Five Bills to watch out for from the Queen’s Speech
The Government revealed its intentions for the new Parliamentary term in the Queen’s Speech this week, delivered in her absence by Prince Charles. While these cover a wide range of issues, here are five Bills which will be of particular interest to Christians.
1 – Online Safety Bill
The Government says it wants to make the UK the “safest place in the world to go online” by targeting and limiting ‘harmful’ content being shared and viewed online.
As drafted, the Online Safety Bill would have a huge impact on free speech online, with duties placed upon social media companies and search engines to limit legal content deemed harmful as well as illegal content. As yet there is no clear definition of what this would include, yet tech firms will face enormous fines if they fail to address such content. Inevitably, this means they will be over zealous in their censorship – a pitfall not helped by the desperately weak free speech clauses in the legislation.
Another big area of concern is that the ‘legal but harmful’ category will be laid out in secondary legislation, meaning the Culture Secretary and her successors will be able to amend it with little or no parliamentary scrutiny.
However, there are positive aspects of the Bill, including its intention to force pornography websites to implement strict age verification systems to stop under-18s from viewing explicit content. It also makes ‘cyberflashing’ a criminal offence, with perpetrators facing up to two years in prison, and measures will be introduced to protect people from being abused online by anonymous trolls.
2 – Conversion Therapy Bill
LGBT activists claim a broad ban on ‘conversion therapy’ is necessary to protect people from undergoing abusive or religious practices, despite such practices already being illegal in most cases.
The Government has said it does not intend for its plans to outlaw ordinary religious practice, such as prayer, preaching and pastoral conversations, infuriating LGBT activists seeking a form of LGBT blasphemy law. The Christian Institute has launched the Let Us Pray campaign to protect the rights of churches to continue preaching biblical sexual ethics, and of Christians to pray with their gay friends.
Despite caving in to activists’ demands by legislating, government ministers angered them further by saying the ban should only apply on the issue of sexual orientation, and not gender identity. The campaigners are already lobbying the Government to change this, and will push for the legislation to be amended once it is introduced to Parliament.
3 – Bill of Rights
The Government is proposing reforms to the Human Rights Act to change how the European Convention on Human Rights is applied in UK courts. The Government has made positive noises about doing more to protect free speech and freedom of expression in recent years, and the Institute supports a strong presumption in favour of free speech that can only be rebutted if there is a powerful case for doing so.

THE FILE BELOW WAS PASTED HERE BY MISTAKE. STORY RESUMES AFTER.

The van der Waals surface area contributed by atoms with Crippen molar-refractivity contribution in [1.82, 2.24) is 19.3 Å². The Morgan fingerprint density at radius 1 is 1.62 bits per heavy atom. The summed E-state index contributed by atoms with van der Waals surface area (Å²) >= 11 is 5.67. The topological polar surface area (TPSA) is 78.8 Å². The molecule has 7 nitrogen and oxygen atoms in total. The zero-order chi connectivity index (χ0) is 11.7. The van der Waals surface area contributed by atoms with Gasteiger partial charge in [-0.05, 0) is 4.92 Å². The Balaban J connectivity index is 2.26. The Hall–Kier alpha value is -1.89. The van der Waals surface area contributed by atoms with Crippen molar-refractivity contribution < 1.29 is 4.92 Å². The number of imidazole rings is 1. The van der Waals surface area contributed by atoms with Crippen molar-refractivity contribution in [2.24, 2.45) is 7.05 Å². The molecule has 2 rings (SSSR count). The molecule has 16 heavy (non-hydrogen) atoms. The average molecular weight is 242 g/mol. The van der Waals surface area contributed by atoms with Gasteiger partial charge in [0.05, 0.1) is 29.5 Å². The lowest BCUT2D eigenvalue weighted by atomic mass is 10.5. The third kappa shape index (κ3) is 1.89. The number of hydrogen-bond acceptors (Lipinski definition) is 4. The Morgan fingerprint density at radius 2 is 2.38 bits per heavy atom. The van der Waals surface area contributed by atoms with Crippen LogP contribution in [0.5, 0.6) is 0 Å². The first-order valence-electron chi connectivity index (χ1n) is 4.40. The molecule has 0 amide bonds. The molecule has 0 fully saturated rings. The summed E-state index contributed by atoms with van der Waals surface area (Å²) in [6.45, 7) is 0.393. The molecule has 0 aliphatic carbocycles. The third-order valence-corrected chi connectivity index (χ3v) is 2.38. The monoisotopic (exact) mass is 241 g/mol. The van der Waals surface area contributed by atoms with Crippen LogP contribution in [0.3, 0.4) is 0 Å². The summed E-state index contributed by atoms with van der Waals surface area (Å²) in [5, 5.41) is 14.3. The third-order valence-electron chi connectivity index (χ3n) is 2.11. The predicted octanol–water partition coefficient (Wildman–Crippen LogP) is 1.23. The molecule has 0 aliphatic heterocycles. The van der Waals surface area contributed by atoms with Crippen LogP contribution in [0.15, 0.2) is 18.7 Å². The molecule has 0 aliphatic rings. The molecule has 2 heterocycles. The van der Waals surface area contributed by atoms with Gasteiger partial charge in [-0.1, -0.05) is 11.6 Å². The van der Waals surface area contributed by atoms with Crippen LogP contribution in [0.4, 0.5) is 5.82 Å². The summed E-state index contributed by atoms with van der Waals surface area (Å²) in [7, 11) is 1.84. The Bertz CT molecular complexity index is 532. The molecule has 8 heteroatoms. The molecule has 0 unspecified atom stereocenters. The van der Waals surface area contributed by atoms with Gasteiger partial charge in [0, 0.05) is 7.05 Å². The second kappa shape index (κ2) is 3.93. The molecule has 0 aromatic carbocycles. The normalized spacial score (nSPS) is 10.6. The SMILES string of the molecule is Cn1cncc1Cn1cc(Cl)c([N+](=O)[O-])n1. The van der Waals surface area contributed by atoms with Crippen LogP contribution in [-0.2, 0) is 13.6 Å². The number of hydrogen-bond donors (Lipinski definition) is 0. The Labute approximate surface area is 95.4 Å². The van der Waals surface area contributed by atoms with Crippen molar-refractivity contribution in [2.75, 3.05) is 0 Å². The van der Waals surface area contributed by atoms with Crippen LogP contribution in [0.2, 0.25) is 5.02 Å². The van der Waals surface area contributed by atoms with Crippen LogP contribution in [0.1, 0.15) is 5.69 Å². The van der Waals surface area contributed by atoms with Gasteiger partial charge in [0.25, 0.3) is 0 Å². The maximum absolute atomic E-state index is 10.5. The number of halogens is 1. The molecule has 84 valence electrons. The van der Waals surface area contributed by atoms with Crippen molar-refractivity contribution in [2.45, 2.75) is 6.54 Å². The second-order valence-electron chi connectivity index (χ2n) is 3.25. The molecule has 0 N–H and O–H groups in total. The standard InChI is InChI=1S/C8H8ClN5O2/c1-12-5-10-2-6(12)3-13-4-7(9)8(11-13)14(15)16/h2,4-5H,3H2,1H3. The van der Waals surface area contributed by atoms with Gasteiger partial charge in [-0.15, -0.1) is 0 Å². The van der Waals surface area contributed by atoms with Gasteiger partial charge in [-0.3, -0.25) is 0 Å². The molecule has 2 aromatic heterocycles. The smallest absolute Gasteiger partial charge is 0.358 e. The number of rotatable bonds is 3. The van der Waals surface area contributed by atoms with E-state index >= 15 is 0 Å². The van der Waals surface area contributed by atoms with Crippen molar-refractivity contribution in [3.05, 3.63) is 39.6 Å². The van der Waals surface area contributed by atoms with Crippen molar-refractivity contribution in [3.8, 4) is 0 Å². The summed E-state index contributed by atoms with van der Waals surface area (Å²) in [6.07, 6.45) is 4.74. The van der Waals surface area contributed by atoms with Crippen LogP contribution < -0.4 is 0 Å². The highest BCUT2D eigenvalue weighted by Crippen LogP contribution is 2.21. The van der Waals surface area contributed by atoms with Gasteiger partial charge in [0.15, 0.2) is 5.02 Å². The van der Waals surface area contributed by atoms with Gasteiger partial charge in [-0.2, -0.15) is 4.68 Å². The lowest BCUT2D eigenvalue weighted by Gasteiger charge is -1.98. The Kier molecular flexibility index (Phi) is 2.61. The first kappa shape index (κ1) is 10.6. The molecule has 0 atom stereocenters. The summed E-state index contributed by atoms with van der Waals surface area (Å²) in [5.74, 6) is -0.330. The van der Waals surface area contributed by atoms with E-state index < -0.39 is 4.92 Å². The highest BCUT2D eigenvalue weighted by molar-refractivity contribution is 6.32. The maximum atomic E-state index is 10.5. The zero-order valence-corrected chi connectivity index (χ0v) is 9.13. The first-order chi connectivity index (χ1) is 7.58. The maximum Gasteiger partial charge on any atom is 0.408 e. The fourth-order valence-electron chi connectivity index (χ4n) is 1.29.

However, the Human Rights Act has been an ally to Christians in legal trouble over the years, having provided balance to aspects of equality legislation. The excellent win for Ashers Baking Company may not have been possible without provisions contained in the Act. If these were removed, judges would sometimes be unable to reach a just and proper outcome as they will lack the flexibility the current law provides.
4 – Higher Education (Freedom of Speech) Bill
Under the Higher Education (Freedom of Speech) Bill, universities in England could face fines if they fail in their new legal duties to protect and promote free speech.
In addition, students, lecturers, academics and visiting speakers who are ‘no platformed’, censored or have their free speech unlawfully restricted will be able to seek compensation if they suffer loss from a breach of a university’s new legal obligations.
The new rules mean that, for the first time, students’ unions will have to take “reasonably practicable steps to ensure lawful freedom of speech”.
5 – Schools Bill
Christian parents come to different conclusions about how to educate their children. The overwhelming majority choose state education; some are able to opt for the independent sector. A small but increasing number choose home education.
The new Schools Bill contains measures which would require home-educating parents to register their child with the local authority, which could begin to undermine the legal principle that the ultimate responsibility for educating children lies with parents, not the state.
At present the law rightly recognises that this decision is up to parents. Compulsory registration risks laying the groundwork for eroding this over time.